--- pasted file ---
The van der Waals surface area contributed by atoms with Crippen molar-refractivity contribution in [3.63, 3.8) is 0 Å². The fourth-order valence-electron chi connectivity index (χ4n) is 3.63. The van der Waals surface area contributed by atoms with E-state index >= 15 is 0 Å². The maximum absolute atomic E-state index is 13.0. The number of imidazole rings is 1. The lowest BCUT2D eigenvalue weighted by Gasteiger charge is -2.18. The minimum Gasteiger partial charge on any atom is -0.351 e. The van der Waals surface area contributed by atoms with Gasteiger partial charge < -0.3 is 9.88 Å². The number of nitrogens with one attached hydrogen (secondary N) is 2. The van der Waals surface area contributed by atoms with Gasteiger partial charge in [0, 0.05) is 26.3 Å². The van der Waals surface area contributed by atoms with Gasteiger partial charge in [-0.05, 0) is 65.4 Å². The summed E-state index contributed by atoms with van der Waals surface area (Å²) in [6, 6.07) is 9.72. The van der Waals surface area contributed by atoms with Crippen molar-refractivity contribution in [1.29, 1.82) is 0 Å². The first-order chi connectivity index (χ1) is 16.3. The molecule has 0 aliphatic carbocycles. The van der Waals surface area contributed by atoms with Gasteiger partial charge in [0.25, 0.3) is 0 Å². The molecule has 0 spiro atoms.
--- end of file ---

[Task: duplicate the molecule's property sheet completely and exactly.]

The van der Waals surface area contributed by atoms with Crippen molar-refractivity contribution in [3.63, 3.8) is 0 Å². The fourth-order valence-electron chi connectivity index (χ4n) is 3.63. The van der Waals surface area contributed by atoms with E-state index >= 15 is 0 Å². The maximum absolute atomic E-state index is 13.0. The number of imidazole rings is 1. The lowest BCUT2D eigenvalue weighted by Gasteiger charge is -2.18. The minimum Gasteiger partial charge on any atom is -0.351 e. The van der Waals surface area contributed by atoms with Gasteiger partial charge < -0.3 is 9.88 Å². The number of nitrogens with one attached hydrogen (secondary N) is 2. The van der Waals surface area contributed by atoms with Gasteiger partial charge in [0, 0.05) is 26.3 Å². The van der Waals surface area contributed by atoms with Gasteiger partial charge in [-0.05, 0) is 65.4 Å². The summed E-state index contributed by atoms with van der Waals surface area (Å²) in [6, 6.07) is 9.72. The van der Waals surface area contributed by atoms with Crippen molar-refractivity contribution in [1.29, 1.82) is 0 Å². The first-order chi connectivity index (χ1) is 16.3. The molecule has 0 aliphatic carbocycles. The van der Waals surface area contributed by atoms with Gasteiger partial charge in [0.25, 0.3) is 0 Å². The molecule has 0 spiro atoms.